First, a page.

What I’m Reading: DUDS!

I happen to get my hands on a couple of dud books right in a row.  That’s so depressing.

The first book that was on my dud list is The Elephant of Belfast by S. Kirk Walsh.

When I listened to the book I was sure it was written by a man but was surprised when I did the review that it was written by a woman.  Here are a couple of the problems I had when reading the book.

The main character comes home from stealing an elephant.  The elephant is in the backyard.  She goes into the house sees her dead sister’s husband there uninvited going through the house.  The virgin main character ignores what the brother-in-law was doing in her home…ignores that her mother is missing for over 24 hours…ignores that people are going to be coming after her for stealing the elephant and has sex with the brother-in-law.  I’m sorry, in the world I live in inside my head-  THAT WOULD NOT HAVE HAPPENED.

In another place, in the book, a guy gets too aggressive with her sexually and she continues to be friends with him…continues to think of him as a possible boyfriend.  That also doesn’t happen in my world.

If someone is too aggressive with me, they are gone.  Period.  I know everyone isn’t that way but I am so the book was really hard for me to relate to so, I quit reading it.

Here is what Amazon had to say:
Inspired by true events, this vivid and moving story of a young woman zookeeper and the elephant she’s compelled to protect through the German blitz of Belfast during WWll speaks to not only the tragedy of the times, but also to the ongoing sectarian tensions that still exist in Northern Ireland today—perfect for readers of historical and literary fiction alike.

Belfast, October 1940. Twenty-year-old zookeeper Hettie Quin arrives at the city docks in time to meet her new charge: an orphaned three-year-old Indian elephant named Violet. As Violet adjusts to her new solitary life in captivity and Hettie mourns the recent loss of her sister and the abandonment of her father, new storm clouds gather. A world war rages, threatening a city already reeling from escalating tensions between British Loyalists and those fighting for a free and unified Ireland.

The relative peace is shattered by air-raid sirens on the evening of Easter Tuesday 1941. Over the course of the next five hours, hundreds of bombs rain down upon Belfast, claiming almost a thousand lives and decimating the city. Dodging the debris and carnage of the Luftwaffe attack, Hettie runs to the zoo to make sure that Violet is unharmed. The harrowing ordeal and ensuing aftermath set the pair on a surprising path that highlights the indelible, singular bond that often brings mankind and animals together during horrifying times.

Inspired by a largely forgotten chapter of World War II, S. Kirk Walsh deftly renders the changing relationship between Hettie and Violet, and their growing dependence on each other for survival and solace. The Elephant of Belfast is a complicated and beguiling portrait of hope and resilience—and how love can sustain us during the darkest moments of our lives.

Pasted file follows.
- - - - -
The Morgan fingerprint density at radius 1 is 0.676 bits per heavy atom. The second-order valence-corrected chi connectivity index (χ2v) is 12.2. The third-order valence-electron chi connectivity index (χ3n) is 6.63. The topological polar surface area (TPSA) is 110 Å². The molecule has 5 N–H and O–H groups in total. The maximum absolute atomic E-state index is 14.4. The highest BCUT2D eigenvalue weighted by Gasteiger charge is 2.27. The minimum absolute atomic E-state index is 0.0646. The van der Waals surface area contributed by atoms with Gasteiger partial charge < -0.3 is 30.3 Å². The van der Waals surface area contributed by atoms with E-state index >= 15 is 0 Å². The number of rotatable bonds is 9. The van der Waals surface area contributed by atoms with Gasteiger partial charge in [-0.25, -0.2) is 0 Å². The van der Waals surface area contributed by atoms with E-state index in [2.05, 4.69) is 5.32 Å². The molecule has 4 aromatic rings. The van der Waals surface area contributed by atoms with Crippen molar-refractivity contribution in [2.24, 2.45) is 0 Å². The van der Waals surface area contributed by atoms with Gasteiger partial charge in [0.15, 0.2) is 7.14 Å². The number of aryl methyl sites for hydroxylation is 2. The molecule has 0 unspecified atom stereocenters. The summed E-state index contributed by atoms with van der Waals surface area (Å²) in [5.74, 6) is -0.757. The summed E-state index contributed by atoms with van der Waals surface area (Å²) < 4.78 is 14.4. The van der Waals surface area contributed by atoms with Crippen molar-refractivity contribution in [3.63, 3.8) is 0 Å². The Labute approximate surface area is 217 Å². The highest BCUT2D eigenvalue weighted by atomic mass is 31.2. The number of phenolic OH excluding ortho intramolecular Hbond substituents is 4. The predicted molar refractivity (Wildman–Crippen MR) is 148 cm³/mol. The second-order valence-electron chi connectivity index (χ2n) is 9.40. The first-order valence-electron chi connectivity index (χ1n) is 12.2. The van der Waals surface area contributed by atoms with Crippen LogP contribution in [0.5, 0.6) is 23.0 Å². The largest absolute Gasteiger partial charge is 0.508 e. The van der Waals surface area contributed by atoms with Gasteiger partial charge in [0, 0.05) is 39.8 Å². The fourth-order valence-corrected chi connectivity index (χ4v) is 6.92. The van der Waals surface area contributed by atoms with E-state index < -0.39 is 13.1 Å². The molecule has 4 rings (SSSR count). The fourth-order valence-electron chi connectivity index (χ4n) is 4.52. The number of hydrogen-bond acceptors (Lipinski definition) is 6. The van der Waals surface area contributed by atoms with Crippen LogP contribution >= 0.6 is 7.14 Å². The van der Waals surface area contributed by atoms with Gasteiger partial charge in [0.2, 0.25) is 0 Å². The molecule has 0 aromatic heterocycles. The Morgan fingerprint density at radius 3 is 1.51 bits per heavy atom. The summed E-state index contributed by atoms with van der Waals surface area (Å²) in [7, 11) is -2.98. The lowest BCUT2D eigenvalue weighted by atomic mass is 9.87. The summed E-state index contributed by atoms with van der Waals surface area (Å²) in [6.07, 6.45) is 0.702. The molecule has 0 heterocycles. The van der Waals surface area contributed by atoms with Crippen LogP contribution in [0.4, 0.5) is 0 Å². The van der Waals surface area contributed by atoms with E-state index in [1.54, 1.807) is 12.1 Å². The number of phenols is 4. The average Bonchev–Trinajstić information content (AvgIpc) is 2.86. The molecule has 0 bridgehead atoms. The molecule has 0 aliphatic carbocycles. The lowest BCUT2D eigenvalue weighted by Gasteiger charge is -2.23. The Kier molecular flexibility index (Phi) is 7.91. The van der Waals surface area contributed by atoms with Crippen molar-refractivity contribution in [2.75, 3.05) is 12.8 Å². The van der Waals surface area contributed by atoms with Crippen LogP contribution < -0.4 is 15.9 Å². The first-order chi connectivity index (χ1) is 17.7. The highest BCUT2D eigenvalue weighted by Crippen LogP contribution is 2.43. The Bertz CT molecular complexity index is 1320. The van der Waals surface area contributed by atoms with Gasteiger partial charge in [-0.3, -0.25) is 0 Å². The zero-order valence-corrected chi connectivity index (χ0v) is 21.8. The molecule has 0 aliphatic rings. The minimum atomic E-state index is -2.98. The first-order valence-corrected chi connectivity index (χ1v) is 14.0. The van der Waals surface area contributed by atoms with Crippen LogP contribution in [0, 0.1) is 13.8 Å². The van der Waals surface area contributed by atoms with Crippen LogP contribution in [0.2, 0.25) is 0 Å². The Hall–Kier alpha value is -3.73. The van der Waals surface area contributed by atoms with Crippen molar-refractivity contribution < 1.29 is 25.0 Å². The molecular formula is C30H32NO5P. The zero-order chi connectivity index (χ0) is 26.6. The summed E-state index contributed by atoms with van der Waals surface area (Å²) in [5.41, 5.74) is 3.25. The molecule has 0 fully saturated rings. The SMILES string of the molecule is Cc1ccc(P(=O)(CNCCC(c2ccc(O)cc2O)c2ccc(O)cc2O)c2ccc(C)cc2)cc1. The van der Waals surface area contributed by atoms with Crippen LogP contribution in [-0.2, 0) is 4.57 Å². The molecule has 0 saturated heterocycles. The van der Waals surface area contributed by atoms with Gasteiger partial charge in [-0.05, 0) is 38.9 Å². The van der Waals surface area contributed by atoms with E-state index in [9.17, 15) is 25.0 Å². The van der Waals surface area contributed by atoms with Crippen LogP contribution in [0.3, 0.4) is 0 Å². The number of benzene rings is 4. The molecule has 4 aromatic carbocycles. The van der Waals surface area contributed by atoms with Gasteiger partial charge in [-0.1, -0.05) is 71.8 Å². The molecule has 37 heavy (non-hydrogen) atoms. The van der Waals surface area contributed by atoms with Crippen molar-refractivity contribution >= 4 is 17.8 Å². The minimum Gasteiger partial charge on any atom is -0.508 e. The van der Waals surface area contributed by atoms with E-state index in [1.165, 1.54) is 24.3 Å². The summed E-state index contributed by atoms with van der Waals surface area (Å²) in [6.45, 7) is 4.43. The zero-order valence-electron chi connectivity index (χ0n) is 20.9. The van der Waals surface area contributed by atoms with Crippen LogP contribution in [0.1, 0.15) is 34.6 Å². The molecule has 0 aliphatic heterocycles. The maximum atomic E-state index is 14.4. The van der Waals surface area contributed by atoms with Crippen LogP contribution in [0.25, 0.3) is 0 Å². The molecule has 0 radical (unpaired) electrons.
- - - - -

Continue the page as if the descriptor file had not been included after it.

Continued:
The book only had a 4.1 rating from Amazon readers.  I reviewed it on Amazon.  I would have given it a zero but that wasn’t allowed.  You can read the reviews HERE on Amazon.

The other book that I didn’t finish reading was In Another Time by Jillian Cantor.

In Another Time: A Novel
Look at the cover.  Doesn’t it look good.  It looks totally like something I would like.  It’s historical fiction looking AND it’s WWII which I have often appreciated.

I was listening along.  The book seemed like a plot I could wrap myself around and then BAM!  The author throws in an element of “seeing into the future”.  UGH.

I tried to get past it but just couldn’t. I’m not a fantasy type of girl and sticking that in the middle of novel about WWII and the suffering that happened during that period shouldn’t have that.  So I put the book down for a couple of days thinking I’d go back to it and never did.

Here is what Amazon had to say about it..
A sweeping historical novel that spans Germany, England, and the US and follows a young couple torn apart by circumstance leading up to World War II – and the family secret that may prove to be the means for survival.

Love brought them together. But only time can save them….

Germany, 1931. Bookshop owner Max Beissinger meets Hanna Ginsberg, a budding concert violinist, and immediately, he feels a powerful chemistry between them. It isn’t long before they fall in love and begin making plans for the future. As their love affair unfolds over the next five years, the climate drastically changes in Germany as Hitler comes to power. Their love is tested with the new landscape and the realities of war, not the least of which is that Hanna is Jewish and Max is not. But unbeknownst to Hanna is the fact that Max has a secret that causes him to leave for months at a time – a secret that Max is convinced will help him save Hanna if Germany becomes too dangerous for her because of her religion.